Silver Plume, Colorado
A former shop is now a home
The Post Office
Silver Plume is at the uphill end of the Georgetown Loop Railroad. Silver Plume was founded about 1870, at the site of the Pelican Mine. Surrounded as it was by many good silver mines, Silver Plume was another central node in the network of silver mining towns that flourished in this part of Colorado until the Panic of 1893 (after the Sherman Silver Purchase Act was repealed and the value of silver plummeted). And as much as it has officially been termed "The Panic of 1893," what it really was was a manipulation of Congress that stopped the forced buying of silver and put the country on the "Gold Standard."
At that time, the price of gold was officially fixed at $20 per ounce. In the 1930s that was raised to $32 per ounce. Then came Richard Nixon and he signed the law officially taking America off the Gold Standard: that's when the price took off to reach the astronomical levels we see today. In reality, it's not that gold is worth that much more but that the paper money is worth that much less... and if you'll notice: only a few years ago the paper money had a statement on each note indicating that it was "Backed by the full faith and credit of the United States Government." Not any more.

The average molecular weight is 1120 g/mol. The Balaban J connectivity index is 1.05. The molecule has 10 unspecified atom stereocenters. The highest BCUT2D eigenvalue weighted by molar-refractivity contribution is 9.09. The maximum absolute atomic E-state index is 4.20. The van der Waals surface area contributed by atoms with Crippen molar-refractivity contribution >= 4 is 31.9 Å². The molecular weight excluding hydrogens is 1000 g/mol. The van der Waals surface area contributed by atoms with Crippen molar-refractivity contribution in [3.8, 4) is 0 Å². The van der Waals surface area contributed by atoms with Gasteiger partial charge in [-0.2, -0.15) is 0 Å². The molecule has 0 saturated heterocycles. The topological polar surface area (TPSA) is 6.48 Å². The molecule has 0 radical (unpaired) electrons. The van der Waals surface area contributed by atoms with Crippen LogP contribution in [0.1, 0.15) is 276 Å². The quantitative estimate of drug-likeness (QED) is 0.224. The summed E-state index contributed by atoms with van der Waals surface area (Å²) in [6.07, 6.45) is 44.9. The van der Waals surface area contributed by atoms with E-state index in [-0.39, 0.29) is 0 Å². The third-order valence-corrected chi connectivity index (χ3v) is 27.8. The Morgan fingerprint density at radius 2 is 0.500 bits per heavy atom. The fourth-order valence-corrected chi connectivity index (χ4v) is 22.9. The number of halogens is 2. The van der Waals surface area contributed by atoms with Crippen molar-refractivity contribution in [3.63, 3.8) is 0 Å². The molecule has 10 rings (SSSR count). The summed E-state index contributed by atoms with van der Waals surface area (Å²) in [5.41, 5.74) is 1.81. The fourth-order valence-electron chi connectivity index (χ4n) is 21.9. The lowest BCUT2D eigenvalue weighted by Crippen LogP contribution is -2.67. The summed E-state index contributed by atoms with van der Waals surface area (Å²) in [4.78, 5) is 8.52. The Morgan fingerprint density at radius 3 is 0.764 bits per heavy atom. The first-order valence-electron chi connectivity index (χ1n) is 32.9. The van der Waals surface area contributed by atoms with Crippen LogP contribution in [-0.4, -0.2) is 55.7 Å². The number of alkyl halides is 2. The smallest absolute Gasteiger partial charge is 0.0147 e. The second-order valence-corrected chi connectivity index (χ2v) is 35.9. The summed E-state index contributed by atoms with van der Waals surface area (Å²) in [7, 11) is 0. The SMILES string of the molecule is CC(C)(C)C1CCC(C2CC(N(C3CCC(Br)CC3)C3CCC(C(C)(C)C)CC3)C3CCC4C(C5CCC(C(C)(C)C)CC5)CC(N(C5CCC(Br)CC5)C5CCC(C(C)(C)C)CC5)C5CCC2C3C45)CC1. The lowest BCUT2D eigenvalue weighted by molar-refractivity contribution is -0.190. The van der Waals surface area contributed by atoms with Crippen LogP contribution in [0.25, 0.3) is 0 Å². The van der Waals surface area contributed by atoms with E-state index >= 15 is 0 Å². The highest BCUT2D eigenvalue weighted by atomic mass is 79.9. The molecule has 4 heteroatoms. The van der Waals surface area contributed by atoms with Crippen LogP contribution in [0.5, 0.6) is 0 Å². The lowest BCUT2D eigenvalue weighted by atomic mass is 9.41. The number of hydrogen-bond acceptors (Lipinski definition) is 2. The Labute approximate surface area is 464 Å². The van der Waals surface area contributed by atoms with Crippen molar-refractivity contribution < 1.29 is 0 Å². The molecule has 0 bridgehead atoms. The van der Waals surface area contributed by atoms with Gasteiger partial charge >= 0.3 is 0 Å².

Today, Silver Plume is part of the Federally designated Georgetown - Silver Plume National Historic District but is nearly a ghost town. The photo to the left shows the Silver Plume Post Office. I didn't come across much in the way of retail business in town, most of these old store fronts are now private homes.
A shop that is still a shop
Former stores, now private homes
More private homes
More structures on Main Street
Shop in front, home in back
Some newer homes down the hill toward the old mine portal
The Silver Plume Volunteer Fire Department
Formerly the Silver Plume High School, now the George Rowe Museum
The George Rowe Museum